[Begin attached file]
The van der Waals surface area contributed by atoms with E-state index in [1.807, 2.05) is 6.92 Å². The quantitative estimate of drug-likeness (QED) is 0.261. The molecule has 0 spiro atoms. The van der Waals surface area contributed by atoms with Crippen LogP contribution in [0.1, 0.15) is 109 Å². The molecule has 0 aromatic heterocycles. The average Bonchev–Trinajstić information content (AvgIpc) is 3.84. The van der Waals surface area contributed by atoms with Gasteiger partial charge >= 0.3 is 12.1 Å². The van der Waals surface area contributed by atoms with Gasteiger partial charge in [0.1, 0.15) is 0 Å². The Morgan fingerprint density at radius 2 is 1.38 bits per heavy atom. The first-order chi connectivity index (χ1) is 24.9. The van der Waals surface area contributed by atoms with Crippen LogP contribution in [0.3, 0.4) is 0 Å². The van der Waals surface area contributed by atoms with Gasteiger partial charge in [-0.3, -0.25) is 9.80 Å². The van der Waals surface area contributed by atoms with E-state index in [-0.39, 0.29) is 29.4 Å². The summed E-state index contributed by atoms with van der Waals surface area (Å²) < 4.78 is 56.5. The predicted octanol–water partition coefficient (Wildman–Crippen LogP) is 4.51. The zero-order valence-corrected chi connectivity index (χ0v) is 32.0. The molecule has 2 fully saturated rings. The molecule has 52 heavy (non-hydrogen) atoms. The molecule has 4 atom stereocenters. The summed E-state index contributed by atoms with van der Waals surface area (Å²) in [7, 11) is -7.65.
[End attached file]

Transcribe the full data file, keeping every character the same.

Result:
The van der Waals surface area contributed by atoms with E-state index in [1.807, 2.05) is 6.92 Å². The quantitative estimate of drug-likeness (QED) is 0.261. The molecule has 0 spiro atoms. The van der Waals surface area contributed by atoms with Crippen LogP contribution in [0.1, 0.15) is 109 Å². The molecule has 0 aromatic heterocycles. The average Bonchev–Trinajstić information content (AvgIpc) is 3.84. The van der Waals surface area contributed by atoms with Gasteiger partial charge >= 0.3 is 12.1 Å². The van der Waals surface area contributed by atoms with Gasteiger partial charge in [0.1, 0.15) is 0 Å². The Morgan fingerprint density at radius 2 is 1.38 bits per heavy atom. The first-order chi connectivity index (χ1) is 24.9. The van der Waals surface area contributed by atoms with Crippen LogP contribution in [0.3, 0.4) is 0 Å². The van der Waals surface area contributed by atoms with Gasteiger partial charge in [-0.3, -0.25) is 9.80 Å². The van der Waals surface area contributed by atoms with E-state index in [-0.39, 0.29) is 29.4 Å². The summed E-state index contributed by atoms with van der Waals surface area (Å²) < 4.78 is 56.5. The predicted octanol–water partition coefficient (Wildman–Crippen LogP) is 4.51. The zero-order valence-corrected chi connectivity index (χ0v) is 32.0. The molecule has 2 fully saturated rings. The molecule has 52 heavy (non-hydrogen) atoms. The molecule has 4 atom stereocenters. The summed E-state index contributed by atoms with van der Waals surface area (Å²) in [7, 11) is -7.65.